There's been a breakthrough in the search for a rabies vaccine after Australian researchers discovered how to stop the fatal virus shutting down the body's immune defence.
The work by researchers from Monash University and the University of Melbourne has "solved a key scientific puzzle, laying the foundation for the development of new anti-rabies vaccines", it was revealed on Wednesday.
Rabies kills an estimated 60,000 people a year, mostly in developing countries and is transmitted overwhelmingly through dog bites.
Dr Greg Moseley, from the Monash Biomedicine Discovery Institute, and Associate Professor Paul Gooley, from the Bio21 Institute, are the senior authors of a study published in the peer-reviewed scientific journal Cell Reports.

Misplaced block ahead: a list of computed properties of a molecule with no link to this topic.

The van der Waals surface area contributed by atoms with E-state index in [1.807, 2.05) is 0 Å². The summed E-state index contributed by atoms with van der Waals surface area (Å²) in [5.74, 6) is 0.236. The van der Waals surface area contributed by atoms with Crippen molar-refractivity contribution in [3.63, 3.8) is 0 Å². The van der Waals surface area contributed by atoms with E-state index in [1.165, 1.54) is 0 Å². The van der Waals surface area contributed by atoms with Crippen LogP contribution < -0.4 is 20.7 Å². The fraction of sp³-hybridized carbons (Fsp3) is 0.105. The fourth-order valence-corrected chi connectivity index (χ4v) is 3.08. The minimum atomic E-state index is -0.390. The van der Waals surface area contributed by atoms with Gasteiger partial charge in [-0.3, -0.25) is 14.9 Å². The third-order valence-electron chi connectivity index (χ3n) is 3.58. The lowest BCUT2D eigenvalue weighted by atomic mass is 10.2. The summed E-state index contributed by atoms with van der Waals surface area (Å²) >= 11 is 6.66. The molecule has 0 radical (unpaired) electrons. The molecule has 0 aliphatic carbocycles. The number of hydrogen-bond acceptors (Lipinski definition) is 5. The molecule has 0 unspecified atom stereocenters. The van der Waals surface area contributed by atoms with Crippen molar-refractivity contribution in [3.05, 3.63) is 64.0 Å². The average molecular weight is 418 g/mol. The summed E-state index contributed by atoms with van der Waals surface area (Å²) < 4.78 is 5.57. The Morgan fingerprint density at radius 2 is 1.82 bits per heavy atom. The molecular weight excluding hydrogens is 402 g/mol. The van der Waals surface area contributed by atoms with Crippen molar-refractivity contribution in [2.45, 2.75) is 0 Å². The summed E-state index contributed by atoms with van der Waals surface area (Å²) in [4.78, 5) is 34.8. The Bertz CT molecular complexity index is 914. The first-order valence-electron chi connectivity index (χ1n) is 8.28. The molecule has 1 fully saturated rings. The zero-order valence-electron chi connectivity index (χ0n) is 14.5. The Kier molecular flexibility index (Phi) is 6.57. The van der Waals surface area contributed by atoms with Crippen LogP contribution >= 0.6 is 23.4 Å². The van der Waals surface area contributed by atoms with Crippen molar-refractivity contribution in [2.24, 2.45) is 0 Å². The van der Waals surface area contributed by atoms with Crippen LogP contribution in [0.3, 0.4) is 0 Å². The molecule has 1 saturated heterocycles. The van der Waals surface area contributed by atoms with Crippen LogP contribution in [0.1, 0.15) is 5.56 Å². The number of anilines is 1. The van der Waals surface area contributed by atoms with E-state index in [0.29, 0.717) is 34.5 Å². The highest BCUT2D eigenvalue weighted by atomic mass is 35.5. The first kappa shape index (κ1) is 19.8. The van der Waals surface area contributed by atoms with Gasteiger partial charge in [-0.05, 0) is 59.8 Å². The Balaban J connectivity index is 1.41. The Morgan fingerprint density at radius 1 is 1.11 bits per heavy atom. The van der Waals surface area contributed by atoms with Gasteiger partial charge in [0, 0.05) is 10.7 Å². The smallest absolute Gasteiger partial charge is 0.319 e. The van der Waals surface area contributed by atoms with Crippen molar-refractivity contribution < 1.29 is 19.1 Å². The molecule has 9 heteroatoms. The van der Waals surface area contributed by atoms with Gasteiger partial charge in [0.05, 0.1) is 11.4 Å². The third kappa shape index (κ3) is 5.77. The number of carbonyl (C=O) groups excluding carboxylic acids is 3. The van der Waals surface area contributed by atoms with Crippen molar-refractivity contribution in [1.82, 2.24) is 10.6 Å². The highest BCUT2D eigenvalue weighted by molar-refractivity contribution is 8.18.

"It's been known for a long time that many viruses target the human protein STAT1 and related proteins to shut down the host's immune defences, and it's also assumed that this is very important for diseases," Dr Moseley said.
The researchers produced key proteins on the viral and host sides in a test tube and kept them stable so they could investigate how they interacted.
The researchers then brought the two proteins together and discovered how to prevent it from grabbing hold of STAT1 and holding onto it, to keep it away from locations in the cell where it needs to be to activate the immune response.
"We were able to find new regions and new sites for mutations and so could target these in a virus, completely preventing it from being able to grab hold of STAT1," Associate Professor Gooley, an expert in nuclear magnetic resonance spectroscopy, said.